[Issue #2, Spring & Summer 1998]
By Robert Olen Butler
Henry Holt and Company
New York, NY, 1996
Just Above Water
By Louis Jenkins
Holy Cow! Press
Duluth, Minnesota, 1997
Reviewed by John Lehman
In Tabloid Dreams, Robert Olen Butler takes a gimmick, twists it
into metaphor and then spins that into magic that takes your breath away.
The gimmick: use those grabby headlines from grocery store tabloids as the
basis of short stories (that in their use of imagery are more like extended
prose poems). The metaphor? Remember your Nathaniel Hawthorne, in which
a scarlet letter, birthmark, or maypole take on metaphysical significance?
Would you believe a woman's glass eye, a tattoo of Elvis, or one of those
Ross Perot-like alien invaders could do the same? And, the magic Butler
achieves results from his delving beneath the surface of human experience
and exploring that mystical lure at the heart of great literature, trash,
and the everyday drama of life. Then why does Tabloid Dreams fail?
Most of the individual stories succeed wonderfully. For example, there's
the surprising pathos of John Kennedy (not killed in Dallas, but held incognito
by CIA agents because his brain is damaged in a way that he no longer is
able to keep secrets) attending the auction of his and Jackie's belongings.
We feel, along with him, the loss, not of a life, but of a lifetime full
of "the things" people want:
I go to the end of the line and my back is hurting, but
out here in public, the pain reassures me somehow. A woman up ahead in the
line turns her face idly toward me. She has her hair the color of the old
Red Grange model football we used in Hyannis the same autumn I made love
on the overstuffed chair in my Senate office, to a woman who was all bones
and freckles and teeth and her thick hair was the same color, a roan color,
and she sat on my lap and thrashed her hair around me. She has spent time
with me often these past years, in my memory. And this woman in line turns
her eyes briefly to me and then her attention passes on. She is perhaps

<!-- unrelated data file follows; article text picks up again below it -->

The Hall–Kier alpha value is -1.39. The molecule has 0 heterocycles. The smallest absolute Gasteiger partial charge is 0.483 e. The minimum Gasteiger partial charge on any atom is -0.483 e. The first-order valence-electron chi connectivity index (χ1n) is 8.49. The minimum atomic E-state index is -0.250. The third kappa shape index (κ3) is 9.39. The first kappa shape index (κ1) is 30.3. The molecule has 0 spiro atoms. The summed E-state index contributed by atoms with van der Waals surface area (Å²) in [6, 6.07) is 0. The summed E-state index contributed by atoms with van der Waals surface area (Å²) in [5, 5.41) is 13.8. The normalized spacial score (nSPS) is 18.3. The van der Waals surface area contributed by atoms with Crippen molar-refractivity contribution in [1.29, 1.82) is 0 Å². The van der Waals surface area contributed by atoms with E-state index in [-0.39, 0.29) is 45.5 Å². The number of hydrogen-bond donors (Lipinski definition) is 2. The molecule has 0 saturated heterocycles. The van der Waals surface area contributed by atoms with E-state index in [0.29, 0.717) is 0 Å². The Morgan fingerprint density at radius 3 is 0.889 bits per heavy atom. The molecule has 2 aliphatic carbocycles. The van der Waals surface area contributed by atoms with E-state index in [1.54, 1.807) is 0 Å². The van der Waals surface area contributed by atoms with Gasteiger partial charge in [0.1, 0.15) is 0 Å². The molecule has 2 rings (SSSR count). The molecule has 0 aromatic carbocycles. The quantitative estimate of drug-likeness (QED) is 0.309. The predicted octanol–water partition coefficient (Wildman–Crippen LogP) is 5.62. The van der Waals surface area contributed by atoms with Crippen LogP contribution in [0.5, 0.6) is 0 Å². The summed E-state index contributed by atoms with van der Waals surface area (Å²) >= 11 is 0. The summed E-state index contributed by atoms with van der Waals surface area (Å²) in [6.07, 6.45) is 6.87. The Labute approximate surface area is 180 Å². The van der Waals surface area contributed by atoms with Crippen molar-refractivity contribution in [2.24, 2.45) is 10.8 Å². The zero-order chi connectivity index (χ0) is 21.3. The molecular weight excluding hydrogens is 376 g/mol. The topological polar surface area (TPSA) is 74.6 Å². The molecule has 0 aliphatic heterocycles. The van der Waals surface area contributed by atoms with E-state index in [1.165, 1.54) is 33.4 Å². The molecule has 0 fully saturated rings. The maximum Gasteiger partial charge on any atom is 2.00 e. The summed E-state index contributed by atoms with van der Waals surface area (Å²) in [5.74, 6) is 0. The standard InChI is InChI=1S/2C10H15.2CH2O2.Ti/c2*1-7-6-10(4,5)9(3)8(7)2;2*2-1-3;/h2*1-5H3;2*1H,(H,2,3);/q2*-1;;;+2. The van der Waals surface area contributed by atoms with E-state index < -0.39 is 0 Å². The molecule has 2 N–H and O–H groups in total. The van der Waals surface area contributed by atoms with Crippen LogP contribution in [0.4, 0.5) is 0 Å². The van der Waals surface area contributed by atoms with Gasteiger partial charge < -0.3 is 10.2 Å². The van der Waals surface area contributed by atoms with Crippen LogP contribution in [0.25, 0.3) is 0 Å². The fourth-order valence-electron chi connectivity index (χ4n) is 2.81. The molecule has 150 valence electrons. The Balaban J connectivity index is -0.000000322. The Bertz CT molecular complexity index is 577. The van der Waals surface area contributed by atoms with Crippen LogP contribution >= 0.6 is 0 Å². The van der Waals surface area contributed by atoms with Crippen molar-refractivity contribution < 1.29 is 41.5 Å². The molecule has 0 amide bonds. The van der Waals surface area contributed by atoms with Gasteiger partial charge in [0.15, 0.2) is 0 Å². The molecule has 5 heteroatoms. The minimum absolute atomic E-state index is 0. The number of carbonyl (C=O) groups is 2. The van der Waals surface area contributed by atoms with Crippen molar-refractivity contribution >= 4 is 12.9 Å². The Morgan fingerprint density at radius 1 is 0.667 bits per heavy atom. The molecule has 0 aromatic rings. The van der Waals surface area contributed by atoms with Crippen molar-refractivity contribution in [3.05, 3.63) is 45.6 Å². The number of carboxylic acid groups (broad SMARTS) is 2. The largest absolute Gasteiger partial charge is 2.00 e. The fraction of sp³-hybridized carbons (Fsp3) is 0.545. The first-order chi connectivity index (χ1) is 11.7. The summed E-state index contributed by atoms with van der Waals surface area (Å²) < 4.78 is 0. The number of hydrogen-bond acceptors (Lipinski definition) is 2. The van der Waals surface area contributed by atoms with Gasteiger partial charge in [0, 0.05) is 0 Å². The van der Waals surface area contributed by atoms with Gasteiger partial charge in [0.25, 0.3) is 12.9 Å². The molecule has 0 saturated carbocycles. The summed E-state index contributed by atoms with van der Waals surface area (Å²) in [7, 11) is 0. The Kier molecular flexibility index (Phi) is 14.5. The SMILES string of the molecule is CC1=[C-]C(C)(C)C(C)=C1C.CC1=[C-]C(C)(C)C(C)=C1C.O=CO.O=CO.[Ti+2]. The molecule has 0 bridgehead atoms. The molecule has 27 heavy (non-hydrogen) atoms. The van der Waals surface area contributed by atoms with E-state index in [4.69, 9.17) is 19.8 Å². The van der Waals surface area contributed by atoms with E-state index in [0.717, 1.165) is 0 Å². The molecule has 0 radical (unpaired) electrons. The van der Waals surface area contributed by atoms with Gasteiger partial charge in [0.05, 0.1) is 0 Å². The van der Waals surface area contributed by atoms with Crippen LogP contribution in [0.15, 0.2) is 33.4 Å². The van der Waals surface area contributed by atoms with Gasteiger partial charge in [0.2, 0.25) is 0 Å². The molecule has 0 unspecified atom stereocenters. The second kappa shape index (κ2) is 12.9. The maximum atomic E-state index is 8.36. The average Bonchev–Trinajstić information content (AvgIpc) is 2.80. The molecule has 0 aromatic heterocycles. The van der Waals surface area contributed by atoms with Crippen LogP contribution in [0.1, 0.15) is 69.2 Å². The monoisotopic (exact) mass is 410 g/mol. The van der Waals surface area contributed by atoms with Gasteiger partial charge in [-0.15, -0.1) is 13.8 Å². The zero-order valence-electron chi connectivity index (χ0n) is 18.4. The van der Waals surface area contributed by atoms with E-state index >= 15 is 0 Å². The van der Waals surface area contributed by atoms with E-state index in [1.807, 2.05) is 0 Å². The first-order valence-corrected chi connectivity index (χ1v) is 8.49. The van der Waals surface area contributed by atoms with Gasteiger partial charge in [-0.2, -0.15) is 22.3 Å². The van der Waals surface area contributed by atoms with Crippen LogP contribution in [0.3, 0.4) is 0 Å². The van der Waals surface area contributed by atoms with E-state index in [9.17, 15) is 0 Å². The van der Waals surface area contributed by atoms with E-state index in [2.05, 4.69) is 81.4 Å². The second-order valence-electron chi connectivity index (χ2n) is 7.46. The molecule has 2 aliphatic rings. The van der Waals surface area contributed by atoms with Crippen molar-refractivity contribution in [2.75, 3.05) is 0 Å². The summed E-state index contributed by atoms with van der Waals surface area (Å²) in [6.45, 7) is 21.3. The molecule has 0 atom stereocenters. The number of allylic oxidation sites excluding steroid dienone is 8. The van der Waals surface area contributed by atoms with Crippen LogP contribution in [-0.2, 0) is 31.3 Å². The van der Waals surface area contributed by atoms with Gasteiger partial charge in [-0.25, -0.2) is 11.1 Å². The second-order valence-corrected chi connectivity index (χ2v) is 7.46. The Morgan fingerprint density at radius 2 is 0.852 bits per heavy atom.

thirty-five. In my memory I am thirty-five, but this woman before me now
sees only an old man. But I'm still sitting on that overstuffed chair and
the leather squeaks beneath me and I'm sweating and smelling the woman's
hair and I tell her about its color, the color of a Red Grange football,
and she laughs. The woman in line laughs now. She is with someone near her,
but I don't look to see who it is. I watch her face dilate sweetly in laughter
and if she were standing next to me, I know I would speak to her of this
other woman, whose name I can't remember and whose eyes I can't remember,
though I've tried in these years of exile. I would like to remember her
eyes, because remembering these other things as vividly as I do makes me
feel as if the memory of her eyes should be here too but it got put aside
and then sold off or given away and it was a big mistake. I want it back.
A victim of the Titanic becomes the water that drowns him, and he speaks
to us through a waterbed as sleepers "swim" overhead with no place
to go. A woman court recorder at a divorce proceedings sees her own husband
and his lover through the glass eye she has left behind on the table next
to their bed. And the tattoo of Elvis a young boy is born with is a symbol
of the soul.
The stories, like tabloid headlines, cause us to challenge the author to
somehow make us believe them. When Butler not only does this but pulls us
through into a realm of magic realism that is half prose and half poetry,
we ourselves feel transformed. But, why has he taken on the narrow constraints
of this particular challenge? To show he can do it? He's trifling with the
talent he has. Read one story, or two, and be transported beyond the limits
of the short story. But more is less. To read the entire book is to feel,